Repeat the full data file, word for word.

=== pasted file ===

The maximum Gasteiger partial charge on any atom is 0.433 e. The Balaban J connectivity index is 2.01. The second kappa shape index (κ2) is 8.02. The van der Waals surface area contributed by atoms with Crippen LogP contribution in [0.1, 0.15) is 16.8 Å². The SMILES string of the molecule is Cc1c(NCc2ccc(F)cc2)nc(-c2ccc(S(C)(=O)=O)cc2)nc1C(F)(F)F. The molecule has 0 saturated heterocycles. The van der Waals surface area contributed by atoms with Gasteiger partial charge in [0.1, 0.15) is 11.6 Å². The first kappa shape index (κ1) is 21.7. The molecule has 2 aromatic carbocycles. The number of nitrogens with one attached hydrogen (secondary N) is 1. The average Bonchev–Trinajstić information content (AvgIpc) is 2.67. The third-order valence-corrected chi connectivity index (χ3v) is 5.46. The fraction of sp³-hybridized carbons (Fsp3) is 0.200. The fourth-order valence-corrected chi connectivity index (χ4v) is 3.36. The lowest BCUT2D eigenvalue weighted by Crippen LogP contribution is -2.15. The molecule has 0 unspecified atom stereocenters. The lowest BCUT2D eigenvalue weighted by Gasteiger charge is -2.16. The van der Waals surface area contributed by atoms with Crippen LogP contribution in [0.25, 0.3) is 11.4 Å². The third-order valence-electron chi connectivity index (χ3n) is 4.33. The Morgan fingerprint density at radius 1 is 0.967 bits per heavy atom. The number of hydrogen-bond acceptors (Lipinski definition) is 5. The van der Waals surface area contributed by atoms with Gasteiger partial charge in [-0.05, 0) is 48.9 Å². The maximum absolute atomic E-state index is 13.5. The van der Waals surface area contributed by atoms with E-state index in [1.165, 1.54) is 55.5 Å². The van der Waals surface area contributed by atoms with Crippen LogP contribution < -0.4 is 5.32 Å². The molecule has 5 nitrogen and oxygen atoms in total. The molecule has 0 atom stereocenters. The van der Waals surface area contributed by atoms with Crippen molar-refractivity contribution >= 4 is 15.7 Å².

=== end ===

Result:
The maximum Gasteiger partial charge on any atom is 0.433 e. The Balaban J connectivity index is 2.01. The second kappa shape index (κ2) is 8.02. The van der Waals surface area contributed by atoms with Crippen LogP contribution in [0.1, 0.15) is 16.8 Å². The SMILES string of the molecule is Cc1c(NCc2ccc(F)cc2)nc(-c2ccc(S(C)(=O)=O)cc2)nc1C(F)(F)F. The molecule has 0 saturated heterocycles. The van der Waals surface area contributed by atoms with Gasteiger partial charge in [0.1, 0.15) is 11.6 Å². The first kappa shape index (κ1) is 21.7. The molecule has 2 aromatic carbocycles. The number of nitrogens with one attached hydrogen (secondary N) is 1. The average Bonchev–Trinajstić information content (AvgIpc) is 2.67. The third-order valence-corrected chi connectivity index (χ3v) is 5.46. The fraction of sp³-hybridized carbons (Fsp3) is 0.200. The fourth-order valence-corrected chi connectivity index (χ4v) is 3.36. The lowest BCUT2D eigenvalue weighted by Crippen LogP contribution is -2.15. The molecule has 0 unspecified atom stereocenters. The lowest BCUT2D eigenvalue weighted by Gasteiger charge is -2.16. The van der Waals surface area contributed by atoms with Crippen LogP contribution in [0.25, 0.3) is 11.4 Å². The third-order valence-electron chi connectivity index (χ3n) is 4.33. The Morgan fingerprint density at radius 1 is 0.967 bits per heavy atom. The number of hydrogen-bond acceptors (Lipinski definition) is 5. The van der Waals surface area contributed by atoms with Gasteiger partial charge in [-0.05, 0) is 48.9 Å². The maximum absolute atomic E-state index is 13.5. The van der Waals surface area contributed by atoms with E-state index in [1.165, 1.54) is 55.5 Å². The van der Waals surface area contributed by atoms with Crippen LogP contribution < -0.4 is 5.32 Å². The molecule has 5 nitrogen and oxygen atoms in total. The molecule has 0 atom stereocenters. The van der Waals surface area contributed by atoms with Crippen molar-refractivity contribution >= 4 is 15.7 Å².